Walking in Montmarte area is also to imagine how would it feel to be in Paris during the Belle Epoque.
The end of nineteenth century, the beginning of twentieth century Paris was the place many artists chose to live and most of them settled around this area. From Van Gogh to Monet, from Picasso to Modigliani many painters had their studios here in Montmarte. For instance, the Bateau Lavoir building on Rue Ravignan, an ex piano factory was converted into painters’ studios. Picasso’s first studio on Rue de la Gabrielle when he worked during his first visit at the age of nineteen is still there.
After the first world war though many artists left this neighbourhood and moved to Montparnasse area. Today’s Montmarte may be packed with tourists, being the second most visited place int he city, but you may choose a week day to enjoy its picturesque streets.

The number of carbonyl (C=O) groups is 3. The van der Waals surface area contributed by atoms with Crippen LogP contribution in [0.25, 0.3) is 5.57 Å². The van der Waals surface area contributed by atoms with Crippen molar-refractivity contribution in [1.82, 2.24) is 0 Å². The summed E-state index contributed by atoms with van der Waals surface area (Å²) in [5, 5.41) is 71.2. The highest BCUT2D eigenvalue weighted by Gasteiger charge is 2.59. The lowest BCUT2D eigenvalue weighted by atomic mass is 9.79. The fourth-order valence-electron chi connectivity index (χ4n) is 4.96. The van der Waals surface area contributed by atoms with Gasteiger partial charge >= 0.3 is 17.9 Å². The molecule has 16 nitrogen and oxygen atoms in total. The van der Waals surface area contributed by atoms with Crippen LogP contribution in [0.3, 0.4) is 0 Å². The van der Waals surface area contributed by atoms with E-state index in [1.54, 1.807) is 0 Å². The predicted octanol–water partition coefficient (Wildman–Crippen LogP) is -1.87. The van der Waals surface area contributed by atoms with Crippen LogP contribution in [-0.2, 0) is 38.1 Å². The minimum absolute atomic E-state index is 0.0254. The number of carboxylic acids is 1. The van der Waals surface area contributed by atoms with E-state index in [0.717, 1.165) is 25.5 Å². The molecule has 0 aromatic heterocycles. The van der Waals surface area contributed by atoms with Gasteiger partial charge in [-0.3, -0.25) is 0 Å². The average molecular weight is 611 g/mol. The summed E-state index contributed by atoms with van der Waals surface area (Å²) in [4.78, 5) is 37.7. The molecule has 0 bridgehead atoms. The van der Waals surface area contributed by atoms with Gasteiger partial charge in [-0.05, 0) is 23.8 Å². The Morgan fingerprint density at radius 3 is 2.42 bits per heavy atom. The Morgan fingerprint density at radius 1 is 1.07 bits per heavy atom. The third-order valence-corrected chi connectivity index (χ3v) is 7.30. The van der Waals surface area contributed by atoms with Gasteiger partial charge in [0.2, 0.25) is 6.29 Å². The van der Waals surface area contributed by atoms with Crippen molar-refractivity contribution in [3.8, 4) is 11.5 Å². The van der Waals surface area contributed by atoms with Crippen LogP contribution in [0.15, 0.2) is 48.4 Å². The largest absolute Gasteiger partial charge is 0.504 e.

Built on the top of the highest hill of the city Sacre Coeur is a Roman-Byzantine style Catholic Basilica built with white travertine stone. You may either climb or take the teleferic. The mosaic of the Great Christ inside the Basilica covering the whole interior side of the dome is one of the biggest in the world. You may then walk the streets around Montmarte and go down to the theatre area: Theatre des Abbesses, Divan du Monde, Theatre de l’Atelier are all found in this district, check their programmes if you want to watch a play. Further down on the Strasbourg Avenue the legendary La Scala is renovated and opened to public recently in 2018.